MIT precincts see significant voter increase in 2017 local elections
MITVote2017 formed to engage students in politics
Since the 2016 presidential election, there has been a rise in political activity at MIT. Some of the initiatives, like Solidarity MIT, the MIT Women’s March Liaisons, and the Graduate Student Council’s 's “Call Your Congressman” campaign, oppose specific Republican-backed initiatives in government. Other efforts, like the student-run MITVote2017, strive to increase student participation in government without an official stance on policy issues.
In November 2017, Cambridge held City Council and school board elections. These local elections typically have lower overall turnout and dramatically lower student turnout than the well-publicized presidential elections. Some students saw this election as an opportunity to engage the student body in local politics and formed MITVote2017. The group consisted of approximately ten active organizers, as well as graduate and undergraduate liaisons who helped spread information to departments and dorms.
Leading up to the election, MITVote2017 put up posters with graphs highlighting the lack of student representation in Cambridge local elections. It organized voter registration drives at MIT libraries and broadcasted information about the polling locations and candidates, in order to lower potential voting barriers for students. On election day, MITVote2017 ran a booth to educate voters about the candidates and the ranked choice voting process.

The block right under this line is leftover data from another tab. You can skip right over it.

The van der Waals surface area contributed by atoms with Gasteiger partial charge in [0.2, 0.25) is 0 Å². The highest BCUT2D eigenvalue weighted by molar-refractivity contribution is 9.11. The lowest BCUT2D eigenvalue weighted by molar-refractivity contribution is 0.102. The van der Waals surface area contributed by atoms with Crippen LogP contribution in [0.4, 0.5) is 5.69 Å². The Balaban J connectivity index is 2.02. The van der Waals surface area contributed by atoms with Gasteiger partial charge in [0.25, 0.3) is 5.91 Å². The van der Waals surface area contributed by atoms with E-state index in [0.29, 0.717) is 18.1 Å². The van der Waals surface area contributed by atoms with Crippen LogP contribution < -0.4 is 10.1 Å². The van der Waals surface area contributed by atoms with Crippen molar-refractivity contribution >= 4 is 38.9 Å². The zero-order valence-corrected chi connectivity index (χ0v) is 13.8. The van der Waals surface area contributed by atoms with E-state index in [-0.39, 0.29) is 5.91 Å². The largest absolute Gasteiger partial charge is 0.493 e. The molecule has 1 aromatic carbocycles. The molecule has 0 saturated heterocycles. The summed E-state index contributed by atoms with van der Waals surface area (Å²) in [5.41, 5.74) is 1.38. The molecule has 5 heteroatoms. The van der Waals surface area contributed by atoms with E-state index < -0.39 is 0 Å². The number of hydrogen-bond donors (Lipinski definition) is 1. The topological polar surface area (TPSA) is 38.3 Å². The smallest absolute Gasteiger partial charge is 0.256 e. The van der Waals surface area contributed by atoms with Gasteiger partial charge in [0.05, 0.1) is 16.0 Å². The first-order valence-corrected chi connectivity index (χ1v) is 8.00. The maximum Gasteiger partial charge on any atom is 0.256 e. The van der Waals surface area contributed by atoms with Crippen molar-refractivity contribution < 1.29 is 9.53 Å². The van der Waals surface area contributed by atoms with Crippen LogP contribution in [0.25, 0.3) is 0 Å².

After the election, Davi da Silva G, the chair of MITVote2017, analyzed the change in voter turnout from the 2015 local election to gauge the effectiveness of MITVote2017's work.
In Cambridge as a whole, the number of voters increased by 40%, from about 16,000 in 2015 to about 22,500 in 2017. For voters under 30, the turnout more than doubled.
The Cambridge precincts with the largest increases in voter turnout were the two that encompass most of MIT’s residence halls, according to da Silva. Precinct 2-2, which includes west campus dorms, experienced a 250% increase. Precinct 2-3, which includes East Campus, 70 Amherst, Eastgate, and non-student housing, experienced an 85% increase.
When asked if the increase in the number of voters was due to MITVote2017, da Silva wrote in an email to The Tech, "As with most social science observations, it's tricky to prove causality. But given the trends ... we're fairly confident in the impact of our work.”
Harvard student Nadya Okamoto’s ’20 run for City Council may have also affected voter turnout. Okamoto obtained the most first choice rankings of any candidate in the MIT precincts 2-2 and 2-3 and Harvard precinct 8-3.
However, MIT students were still greatly underrepresented. MIT precincts 2-2 and 2-3, along with Harvard precincts 7-3 and 8-3, had the four lowest voter turnout rates in Cambridge. In the 2017 election, more retirees voted than students, despite there being four times as many students in the Cambridge voter database.
Da Silva also broke down the data by living group. Among MIT undergraduate dorms in Cambridge, East Campus had the most voters (57), followed by Simmons (33), and Burton-Conner (30). (This translates to 16% of students at East Campus voting, 10% of Simmons, and 9% of Burton-Conner, based on dorm capacity.) Graduate dorms generally had lower turnouts, with Westgate topping the list at 23 voters, followed by Sidney-Pacific with 14.
For the next election, MITVote2017 plans to lead more initiatives, such as a dorm competition to encourage voter turnout.